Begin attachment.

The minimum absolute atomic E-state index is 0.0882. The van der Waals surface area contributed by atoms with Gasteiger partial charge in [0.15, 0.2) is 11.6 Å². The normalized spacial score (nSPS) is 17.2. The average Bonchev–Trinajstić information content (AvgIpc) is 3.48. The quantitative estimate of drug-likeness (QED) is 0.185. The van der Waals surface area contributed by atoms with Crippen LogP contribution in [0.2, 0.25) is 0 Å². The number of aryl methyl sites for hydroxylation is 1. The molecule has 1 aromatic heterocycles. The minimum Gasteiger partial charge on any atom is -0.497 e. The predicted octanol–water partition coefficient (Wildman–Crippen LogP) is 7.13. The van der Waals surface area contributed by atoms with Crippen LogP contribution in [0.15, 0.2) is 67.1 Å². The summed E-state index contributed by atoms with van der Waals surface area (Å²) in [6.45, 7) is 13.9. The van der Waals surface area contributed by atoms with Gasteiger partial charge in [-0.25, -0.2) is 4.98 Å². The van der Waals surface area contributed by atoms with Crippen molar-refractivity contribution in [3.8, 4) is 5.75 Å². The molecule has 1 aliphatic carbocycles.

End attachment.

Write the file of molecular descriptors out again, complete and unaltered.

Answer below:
The minimum absolute atomic E-state index is 0.0882. The van der Waals surface area contributed by atoms with Gasteiger partial charge in [0.15, 0.2) is 11.6 Å². The normalized spacial score (nSPS) is 17.2. The average Bonchev–Trinajstić information content (AvgIpc) is 3.48. The quantitative estimate of drug-likeness (QED) is 0.185. The van der Waals surface area contributed by atoms with Crippen LogP contribution in [0.2, 0.25) is 0 Å². The number of aryl methyl sites for hydroxylation is 1. The molecule has 1 aromatic heterocycles. The minimum Gasteiger partial charge on any atom is -0.497 e. The predicted octanol–water partition coefficient (Wildman–Crippen LogP) is 7.13. The van der Waals surface area contributed by atoms with Crippen LogP contribution in [0.15, 0.2) is 67.1 Å². The summed E-state index contributed by atoms with van der Waals surface area (Å²) in [6.45, 7) is 13.9. The van der Waals surface area contributed by atoms with Gasteiger partial charge in [-0.25, -0.2) is 4.98 Å². The van der Waals surface area contributed by atoms with Crippen molar-refractivity contribution in [3.8, 4) is 5.75 Å². The molecule has 1 aliphatic carbocycles.